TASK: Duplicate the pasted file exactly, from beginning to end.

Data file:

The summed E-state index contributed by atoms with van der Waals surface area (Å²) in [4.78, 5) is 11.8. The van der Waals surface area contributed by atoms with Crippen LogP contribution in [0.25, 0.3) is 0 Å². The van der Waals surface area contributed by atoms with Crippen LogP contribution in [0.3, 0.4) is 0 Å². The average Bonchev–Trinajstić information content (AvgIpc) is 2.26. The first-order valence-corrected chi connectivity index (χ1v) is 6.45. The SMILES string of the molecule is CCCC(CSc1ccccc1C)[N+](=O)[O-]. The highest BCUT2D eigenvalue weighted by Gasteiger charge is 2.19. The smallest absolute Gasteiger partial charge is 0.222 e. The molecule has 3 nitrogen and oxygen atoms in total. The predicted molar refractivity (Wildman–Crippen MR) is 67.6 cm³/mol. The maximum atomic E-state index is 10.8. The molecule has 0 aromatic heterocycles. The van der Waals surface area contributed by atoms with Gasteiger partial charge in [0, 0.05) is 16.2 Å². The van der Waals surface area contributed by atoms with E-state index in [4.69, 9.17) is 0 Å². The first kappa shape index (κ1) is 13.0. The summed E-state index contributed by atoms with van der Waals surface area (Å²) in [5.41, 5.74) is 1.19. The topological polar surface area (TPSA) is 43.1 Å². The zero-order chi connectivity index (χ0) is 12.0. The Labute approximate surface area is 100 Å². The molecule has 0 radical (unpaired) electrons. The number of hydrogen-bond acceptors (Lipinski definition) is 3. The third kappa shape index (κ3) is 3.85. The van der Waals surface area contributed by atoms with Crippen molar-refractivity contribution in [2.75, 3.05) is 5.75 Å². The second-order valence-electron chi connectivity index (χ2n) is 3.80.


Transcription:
The summed E-state index contributed by atoms with van der Waals surface area (Å²) in [4.78, 5) is 11.8. The van der Waals surface area contributed by atoms with Crippen LogP contribution in [0.25, 0.3) is 0 Å². The van der Waals surface area contributed by atoms with Crippen LogP contribution in [0.3, 0.4) is 0 Å². The average Bonchev–Trinajstić information content (AvgIpc) is 2.26. The first-order valence-corrected chi connectivity index (χ1v) is 6.45. The SMILES string of the molecule is CCCC(CSc1ccccc1C)[N+](=O)[O-]. The highest BCUT2D eigenvalue weighted by Gasteiger charge is 2.19. The smallest absolute Gasteiger partial charge is 0.222 e. The molecule has 3 nitrogen and oxygen atoms in total. The predicted molar refractivity (Wildman–Crippen MR) is 67.6 cm³/mol. The maximum atomic E-state index is 10.8. The molecule has 0 aromatic heterocycles. The van der Waals surface area contributed by atoms with Gasteiger partial charge in [0, 0.05) is 16.2 Å². The van der Waals surface area contributed by atoms with E-state index in [4.69, 9.17) is 0 Å². The first kappa shape index (κ1) is 13.0. The summed E-state index contributed by atoms with van der Waals surface area (Å²) in [5.41, 5.74) is 1.19. The topological polar surface area (TPSA) is 43.1 Å². The zero-order chi connectivity index (χ0) is 12.0. The Labute approximate surface area is 100 Å². The molecule has 0 radical (unpaired) electrons. The number of hydrogen-bond acceptors (Lipinski definition) is 3. The third kappa shape index (κ3) is 3.85. The van der Waals surface area contributed by atoms with Crippen molar-refractivity contribution in [2.75, 3.05) is 5.75 Å². The second-order valence-electron chi connectivity index (χ2n) is 3.80.